A friend and I went to see The Counterfeiters yesterday. The movie won the Oscar for Best Foreign Film. It's the story of a Jewish counterfeiter forced to fake dollars and pounds for the Nazis in a death camp during World War II.
Have you ever walked into a film with the completely wrong idea about it? I only had the vaguest sense of the plot, and something about the title 'The Counterfeiters' just made me think of a 60's comedy caper or musical or something. In other words, I thought the Nazis would be of the Captain Klink variety, or at least know how to dance in a line.
Uh, no. These were some decidedly more authentic Nazis. But after I readjusted my entertainment perspectives in the most drastic of ways, I got swept up in the movie and its main character, Salomon Sorowitsch. He's a funny choice of a hero for a Holocaust movie. He's a career criminal. He's not remotely interested in the plight of his own Jewish people as the Third Reich decimates it. He's not much of a talker. He's completely out for himself. Most heroes in Holocaust movies are morally upright, steadfast and true. Not Salomon. He knows who he is. He's the first Holocaust anti-hero.
The main action of the film involves a plot by the Nazis to produce mass quantities of British pounds and American dollars to flood and destroy the Allied economies with. Salomon was a career counterfeiter with a huge reputation, and he's forced to manage a crew of printers and engravers and whatnot to fill the Nazis need for fake bills.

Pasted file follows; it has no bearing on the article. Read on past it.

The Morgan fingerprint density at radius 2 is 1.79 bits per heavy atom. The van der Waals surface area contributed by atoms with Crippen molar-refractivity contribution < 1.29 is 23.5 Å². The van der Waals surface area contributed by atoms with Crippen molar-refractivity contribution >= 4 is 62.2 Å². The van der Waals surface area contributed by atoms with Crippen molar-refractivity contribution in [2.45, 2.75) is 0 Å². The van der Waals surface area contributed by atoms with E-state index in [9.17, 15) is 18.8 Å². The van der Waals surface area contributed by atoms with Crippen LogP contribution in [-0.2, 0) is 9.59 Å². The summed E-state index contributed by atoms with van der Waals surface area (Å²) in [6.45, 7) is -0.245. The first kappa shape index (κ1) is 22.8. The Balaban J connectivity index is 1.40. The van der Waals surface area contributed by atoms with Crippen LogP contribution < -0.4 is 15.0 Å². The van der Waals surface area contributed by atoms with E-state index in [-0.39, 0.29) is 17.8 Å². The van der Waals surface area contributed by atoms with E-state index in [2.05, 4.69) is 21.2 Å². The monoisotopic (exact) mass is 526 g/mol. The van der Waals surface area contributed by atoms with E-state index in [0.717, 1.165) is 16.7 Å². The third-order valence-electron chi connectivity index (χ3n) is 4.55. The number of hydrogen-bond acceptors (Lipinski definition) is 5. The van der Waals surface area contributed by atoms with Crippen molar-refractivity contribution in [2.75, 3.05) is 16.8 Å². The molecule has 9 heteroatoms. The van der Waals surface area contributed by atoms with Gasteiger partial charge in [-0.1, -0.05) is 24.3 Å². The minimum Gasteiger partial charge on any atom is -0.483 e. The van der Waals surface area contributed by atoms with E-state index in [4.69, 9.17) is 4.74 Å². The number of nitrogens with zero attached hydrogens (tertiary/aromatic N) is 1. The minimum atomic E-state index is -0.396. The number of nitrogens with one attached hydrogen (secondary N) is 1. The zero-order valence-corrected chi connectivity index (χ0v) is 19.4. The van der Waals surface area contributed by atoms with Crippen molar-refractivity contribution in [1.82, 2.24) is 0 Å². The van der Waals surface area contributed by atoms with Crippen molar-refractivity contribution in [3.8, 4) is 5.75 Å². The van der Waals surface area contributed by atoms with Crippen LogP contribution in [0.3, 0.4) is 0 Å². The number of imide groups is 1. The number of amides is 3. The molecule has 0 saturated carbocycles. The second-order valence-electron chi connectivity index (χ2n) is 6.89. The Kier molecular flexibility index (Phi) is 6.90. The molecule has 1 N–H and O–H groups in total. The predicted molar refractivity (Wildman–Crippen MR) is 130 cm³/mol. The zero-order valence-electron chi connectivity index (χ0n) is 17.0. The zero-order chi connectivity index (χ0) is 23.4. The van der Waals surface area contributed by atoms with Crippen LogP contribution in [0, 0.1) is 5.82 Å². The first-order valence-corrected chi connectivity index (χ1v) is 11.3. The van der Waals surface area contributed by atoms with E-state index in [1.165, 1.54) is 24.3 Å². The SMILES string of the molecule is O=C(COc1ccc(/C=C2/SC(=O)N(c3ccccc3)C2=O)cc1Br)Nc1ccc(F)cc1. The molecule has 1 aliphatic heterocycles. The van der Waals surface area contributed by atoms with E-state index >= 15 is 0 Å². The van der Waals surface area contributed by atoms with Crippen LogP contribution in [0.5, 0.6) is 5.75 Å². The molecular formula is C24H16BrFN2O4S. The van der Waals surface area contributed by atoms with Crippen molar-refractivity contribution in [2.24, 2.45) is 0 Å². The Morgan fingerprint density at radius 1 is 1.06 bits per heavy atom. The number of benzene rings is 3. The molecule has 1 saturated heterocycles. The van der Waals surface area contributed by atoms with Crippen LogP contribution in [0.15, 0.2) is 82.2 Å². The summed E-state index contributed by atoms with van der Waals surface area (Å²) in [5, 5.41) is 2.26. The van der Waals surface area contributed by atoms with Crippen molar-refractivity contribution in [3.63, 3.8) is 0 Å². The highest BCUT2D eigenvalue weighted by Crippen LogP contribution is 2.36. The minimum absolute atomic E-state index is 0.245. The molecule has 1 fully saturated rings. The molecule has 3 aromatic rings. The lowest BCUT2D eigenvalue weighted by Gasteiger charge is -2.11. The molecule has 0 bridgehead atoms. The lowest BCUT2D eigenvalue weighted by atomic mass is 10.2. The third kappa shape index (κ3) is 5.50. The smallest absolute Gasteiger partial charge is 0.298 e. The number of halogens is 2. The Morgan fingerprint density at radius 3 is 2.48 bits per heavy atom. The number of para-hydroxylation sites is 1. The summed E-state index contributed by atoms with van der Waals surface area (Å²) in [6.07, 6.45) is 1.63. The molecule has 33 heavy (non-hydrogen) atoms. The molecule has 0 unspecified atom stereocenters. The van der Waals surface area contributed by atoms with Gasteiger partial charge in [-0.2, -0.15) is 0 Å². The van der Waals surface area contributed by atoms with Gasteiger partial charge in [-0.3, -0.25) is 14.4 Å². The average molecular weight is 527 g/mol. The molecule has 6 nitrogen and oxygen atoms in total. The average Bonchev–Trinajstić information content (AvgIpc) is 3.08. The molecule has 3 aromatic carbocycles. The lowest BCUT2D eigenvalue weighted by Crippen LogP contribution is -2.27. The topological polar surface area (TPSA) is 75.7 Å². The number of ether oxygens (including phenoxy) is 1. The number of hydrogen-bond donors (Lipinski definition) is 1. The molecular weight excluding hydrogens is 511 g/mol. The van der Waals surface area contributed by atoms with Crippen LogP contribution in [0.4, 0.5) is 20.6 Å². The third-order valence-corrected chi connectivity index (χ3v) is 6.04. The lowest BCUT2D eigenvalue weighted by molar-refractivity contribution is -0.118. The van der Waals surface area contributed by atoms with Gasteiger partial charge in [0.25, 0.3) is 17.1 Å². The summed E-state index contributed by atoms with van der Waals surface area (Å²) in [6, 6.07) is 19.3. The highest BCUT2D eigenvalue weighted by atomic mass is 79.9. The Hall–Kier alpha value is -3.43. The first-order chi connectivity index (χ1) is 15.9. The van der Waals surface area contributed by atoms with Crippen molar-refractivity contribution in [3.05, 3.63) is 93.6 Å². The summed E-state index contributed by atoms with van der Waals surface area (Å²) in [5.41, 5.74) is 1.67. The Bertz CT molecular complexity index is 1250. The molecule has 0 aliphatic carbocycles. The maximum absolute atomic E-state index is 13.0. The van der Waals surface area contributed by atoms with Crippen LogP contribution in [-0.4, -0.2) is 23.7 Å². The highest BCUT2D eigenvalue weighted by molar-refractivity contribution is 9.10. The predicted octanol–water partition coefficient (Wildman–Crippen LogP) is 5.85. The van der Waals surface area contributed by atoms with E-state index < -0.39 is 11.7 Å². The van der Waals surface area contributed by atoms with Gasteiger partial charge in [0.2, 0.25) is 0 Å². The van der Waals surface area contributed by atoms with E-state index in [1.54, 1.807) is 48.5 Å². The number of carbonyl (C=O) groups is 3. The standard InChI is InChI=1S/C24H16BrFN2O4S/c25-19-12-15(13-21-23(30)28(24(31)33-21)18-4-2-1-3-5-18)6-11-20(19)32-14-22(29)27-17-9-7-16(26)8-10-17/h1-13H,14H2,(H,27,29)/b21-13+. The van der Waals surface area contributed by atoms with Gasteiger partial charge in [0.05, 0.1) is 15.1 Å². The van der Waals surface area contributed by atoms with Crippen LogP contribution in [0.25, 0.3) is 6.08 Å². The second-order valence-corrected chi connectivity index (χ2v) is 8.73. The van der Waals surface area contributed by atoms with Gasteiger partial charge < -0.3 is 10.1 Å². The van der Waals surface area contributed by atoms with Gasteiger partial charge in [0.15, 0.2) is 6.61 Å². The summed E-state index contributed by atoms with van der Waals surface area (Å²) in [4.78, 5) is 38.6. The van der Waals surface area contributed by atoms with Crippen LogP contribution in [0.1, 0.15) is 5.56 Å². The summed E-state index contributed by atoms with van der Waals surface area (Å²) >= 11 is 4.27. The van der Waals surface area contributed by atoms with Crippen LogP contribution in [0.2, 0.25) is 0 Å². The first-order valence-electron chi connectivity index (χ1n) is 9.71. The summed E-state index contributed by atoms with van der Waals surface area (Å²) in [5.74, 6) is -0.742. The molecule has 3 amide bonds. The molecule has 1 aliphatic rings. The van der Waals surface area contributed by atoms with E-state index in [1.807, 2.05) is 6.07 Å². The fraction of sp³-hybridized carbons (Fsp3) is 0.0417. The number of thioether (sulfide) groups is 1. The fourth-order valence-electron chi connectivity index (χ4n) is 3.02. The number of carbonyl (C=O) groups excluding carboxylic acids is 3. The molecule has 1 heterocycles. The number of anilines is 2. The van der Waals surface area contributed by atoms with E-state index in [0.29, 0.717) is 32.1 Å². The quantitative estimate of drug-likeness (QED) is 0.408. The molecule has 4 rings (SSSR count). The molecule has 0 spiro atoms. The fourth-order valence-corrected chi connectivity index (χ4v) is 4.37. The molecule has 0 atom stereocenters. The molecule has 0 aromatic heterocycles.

Salomon sees the deal: survival in return for counterfeiting. And he likes it. While some of the other prisoners grumble and struggle with the moral dilemma, Salomon knows exactly where he stands. In his words, he'd rather be gassed tomorrow than shot today. A day is still a day.
As you read this? Do you care about Salomon? Does he have character sympathy? Would you keep watching? Not necessarily. In most Holocaust movies, he'd be a side character. He'd get his just desserts about 2/3 or the way through.
But if you watch the film, he has a great deal of character sympathy. Why?
First and foremost, he's consistent. We can see how he thinks. How he thinks is constantly going to bring him into Faustian deals, both with the Nazis and with the prisoners who want to resist and undermine the whole operation rather than help the Nazis. For all the pages and pages written about character sympathy, I'm beginning to suspect that simple scene-to-scene consistency is the most important (and a tremendous tool for a writer).
The more satisfying reason is some very crafty writing. Writers have trouble with anti-heroes. They don't have all the neat bag of tricks that a regular hero has. And many writers simply keep hitting the same 'anti-hero' note over and over again.
Not writer Stefan Ruzowitsky. What happens to Salomon is remarkable. He is the only prisoner not crippled with moral qualms, so he rises to the top of the camp. He's got fewer qualms than the Nazi who runs the counterfeiting operation. And he overcomes him. And he manages to keep all the counterfeiters relatively healthy and safe right through to the end of the war.
His choices are fascinating, and in the end they reach a nice three-act climax. It's not a script I'd teach beginning screenwriting from, but it has something to teach all of us at some point.